Starting in December 2013, a rigorous process of meetings, training, paperwork and home visits followed as the Hosmans went through the state system to become licensed foster parents.

At first, they offered respite care to another foster family in the area. Six months ago, they got the call to foster two young boys.

“We were thrown into it,” laughed Becky. Married for two years now, the Hosmans were suddenly a house of four. They parent the children 24-7, all while working through a maze of biological parental visits, Health and Welfare and doctor appointments, and maintaining their regular lives of work, church and other activities.

“At first the sleep deprivation was probably the most difficult thing,” said Becky. She is a part-time librarian at Grangeville Centennial Library and Jeff works for the Forest Service and volunteers as an EMT.

The state of Idaho Department of Health and Welfare works on reconciliation and reuniting with biological parents and families. However, they have decided they would like to adopt through foster care and are currently working with an agency, A New Beginning Adoption Agency, Inc., out of Boise to this end.

“There are many, many children who need loving forever homes,” she said. “We want to provide a home for one or two of those children.”

The Hosmans know the adoption process can be strenuous as well as expensive. To help keep family, friends and others up-to-date, Becky has started penning a blog, In addition, they have set up a account under “Hosman Adoption Adventure.”

“At first, Jeff was really reluctant to do the GoFundMe – but then he saw a story on a guy with an account trying to help him get to a bachelor’s party and he said, ‘If he can do this for something so minimal, we can do this for something so important,’” Becky recalled.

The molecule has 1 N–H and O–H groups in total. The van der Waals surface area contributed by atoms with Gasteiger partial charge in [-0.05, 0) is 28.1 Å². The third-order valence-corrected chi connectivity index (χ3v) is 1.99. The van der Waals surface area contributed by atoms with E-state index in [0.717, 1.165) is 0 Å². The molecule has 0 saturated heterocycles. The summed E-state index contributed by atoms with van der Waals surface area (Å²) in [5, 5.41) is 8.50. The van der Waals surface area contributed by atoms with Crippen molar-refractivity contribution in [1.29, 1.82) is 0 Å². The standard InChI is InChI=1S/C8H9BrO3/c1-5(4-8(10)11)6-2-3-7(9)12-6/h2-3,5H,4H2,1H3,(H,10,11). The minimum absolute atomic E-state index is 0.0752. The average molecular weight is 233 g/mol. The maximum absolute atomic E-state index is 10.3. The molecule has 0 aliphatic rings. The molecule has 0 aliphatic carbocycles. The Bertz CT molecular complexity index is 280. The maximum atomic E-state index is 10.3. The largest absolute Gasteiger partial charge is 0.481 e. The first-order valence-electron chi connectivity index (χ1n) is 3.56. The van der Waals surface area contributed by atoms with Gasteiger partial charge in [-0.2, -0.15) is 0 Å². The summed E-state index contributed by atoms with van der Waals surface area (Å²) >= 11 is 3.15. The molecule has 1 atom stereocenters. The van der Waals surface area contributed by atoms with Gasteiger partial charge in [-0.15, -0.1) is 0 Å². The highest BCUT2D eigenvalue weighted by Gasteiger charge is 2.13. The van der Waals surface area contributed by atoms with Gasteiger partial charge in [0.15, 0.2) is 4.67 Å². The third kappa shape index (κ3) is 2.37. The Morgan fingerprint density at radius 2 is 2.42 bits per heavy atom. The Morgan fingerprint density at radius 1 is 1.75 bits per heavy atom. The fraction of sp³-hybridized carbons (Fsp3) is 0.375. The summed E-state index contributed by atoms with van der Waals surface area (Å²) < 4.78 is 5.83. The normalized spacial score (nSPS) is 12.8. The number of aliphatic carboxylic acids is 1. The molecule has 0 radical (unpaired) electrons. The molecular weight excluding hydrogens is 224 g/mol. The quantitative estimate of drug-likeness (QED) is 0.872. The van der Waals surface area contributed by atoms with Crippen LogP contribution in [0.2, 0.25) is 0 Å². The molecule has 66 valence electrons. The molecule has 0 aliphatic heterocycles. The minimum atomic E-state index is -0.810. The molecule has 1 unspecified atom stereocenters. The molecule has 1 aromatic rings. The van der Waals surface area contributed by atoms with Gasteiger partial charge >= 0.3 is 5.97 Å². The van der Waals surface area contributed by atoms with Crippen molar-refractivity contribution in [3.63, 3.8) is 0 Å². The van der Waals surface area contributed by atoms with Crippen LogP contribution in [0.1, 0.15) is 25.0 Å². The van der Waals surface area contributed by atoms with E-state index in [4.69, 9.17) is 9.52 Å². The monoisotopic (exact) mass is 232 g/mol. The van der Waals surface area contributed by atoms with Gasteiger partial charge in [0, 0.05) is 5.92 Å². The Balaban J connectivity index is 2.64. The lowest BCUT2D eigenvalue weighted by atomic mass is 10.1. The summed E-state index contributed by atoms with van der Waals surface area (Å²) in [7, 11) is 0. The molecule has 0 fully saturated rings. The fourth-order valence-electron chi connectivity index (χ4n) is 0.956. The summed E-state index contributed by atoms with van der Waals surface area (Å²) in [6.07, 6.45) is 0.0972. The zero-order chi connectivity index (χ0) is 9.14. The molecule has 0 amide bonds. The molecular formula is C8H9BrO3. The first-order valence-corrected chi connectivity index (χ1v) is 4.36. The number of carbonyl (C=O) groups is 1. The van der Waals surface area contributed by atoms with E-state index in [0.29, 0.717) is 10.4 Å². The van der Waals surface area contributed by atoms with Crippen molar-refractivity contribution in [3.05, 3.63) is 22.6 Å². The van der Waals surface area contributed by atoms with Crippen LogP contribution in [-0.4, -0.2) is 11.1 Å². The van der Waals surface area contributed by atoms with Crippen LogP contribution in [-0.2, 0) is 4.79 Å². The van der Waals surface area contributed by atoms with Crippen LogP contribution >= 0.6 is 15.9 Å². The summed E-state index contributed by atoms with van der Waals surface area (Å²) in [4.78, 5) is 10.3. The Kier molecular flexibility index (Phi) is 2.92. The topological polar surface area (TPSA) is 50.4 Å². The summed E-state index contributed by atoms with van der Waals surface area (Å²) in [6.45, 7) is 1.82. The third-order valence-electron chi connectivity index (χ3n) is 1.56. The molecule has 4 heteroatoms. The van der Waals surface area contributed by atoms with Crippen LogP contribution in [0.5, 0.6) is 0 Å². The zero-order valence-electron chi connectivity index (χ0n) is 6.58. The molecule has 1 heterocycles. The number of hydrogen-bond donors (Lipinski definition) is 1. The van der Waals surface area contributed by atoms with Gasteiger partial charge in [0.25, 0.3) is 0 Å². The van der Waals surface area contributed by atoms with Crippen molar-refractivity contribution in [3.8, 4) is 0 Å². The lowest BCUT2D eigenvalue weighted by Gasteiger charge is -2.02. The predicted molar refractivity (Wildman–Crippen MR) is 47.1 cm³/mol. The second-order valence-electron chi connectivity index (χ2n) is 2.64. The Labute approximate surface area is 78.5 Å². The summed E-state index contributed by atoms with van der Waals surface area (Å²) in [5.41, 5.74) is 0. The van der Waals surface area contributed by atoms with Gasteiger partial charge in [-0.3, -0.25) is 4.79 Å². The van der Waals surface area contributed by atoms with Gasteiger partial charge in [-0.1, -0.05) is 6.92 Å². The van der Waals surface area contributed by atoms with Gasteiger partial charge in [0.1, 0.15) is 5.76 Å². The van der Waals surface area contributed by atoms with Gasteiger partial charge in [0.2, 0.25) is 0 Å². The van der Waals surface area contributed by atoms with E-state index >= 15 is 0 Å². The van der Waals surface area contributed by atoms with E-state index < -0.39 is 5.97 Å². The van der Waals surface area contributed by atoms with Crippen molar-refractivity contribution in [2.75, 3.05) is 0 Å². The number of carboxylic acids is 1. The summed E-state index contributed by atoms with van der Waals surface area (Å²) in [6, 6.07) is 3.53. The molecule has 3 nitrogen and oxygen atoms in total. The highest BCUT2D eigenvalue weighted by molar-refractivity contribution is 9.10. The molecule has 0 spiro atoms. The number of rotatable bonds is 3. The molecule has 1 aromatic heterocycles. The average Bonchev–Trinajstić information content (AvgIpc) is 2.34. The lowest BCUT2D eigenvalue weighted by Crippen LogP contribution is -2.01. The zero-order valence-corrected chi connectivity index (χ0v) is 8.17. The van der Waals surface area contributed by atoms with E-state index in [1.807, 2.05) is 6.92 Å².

The couple urge others to become foster parents – even simply for respite care to give full-timers a break.

Becky gives the local Health and Welfare workers kudos for the difficult jobs they have.

“They have been wonderful to work with and to answer all the questions,” she said. Some financial compensation is available and there is also help with food and other needs the children have.

“I have a peer mentor I can call and I have also relied on other moms around me for advice,” Becky said. “Jeff has been such a great dad, too. In addition, the community has rallied around and helped with toys and clothes. Our families have also been terrific support – even though they don’t live here, we have traveled with the children to see them.”

Becky spends time documenting the childrens’ activities through words and pictures so she can share what is missed with their biological parents.

“I love what we are going through with them, but, at the same time, it breaks my heart because their mom and dad are missing these moments,” she said.

As they journey into the adoption process, they will continue to foster, even though they know one day they will have to say goodbye to the children they have come to love.

“We’re already parents – and we’ll continue to love on these boys as long as they need us, however long that is,” Becky said.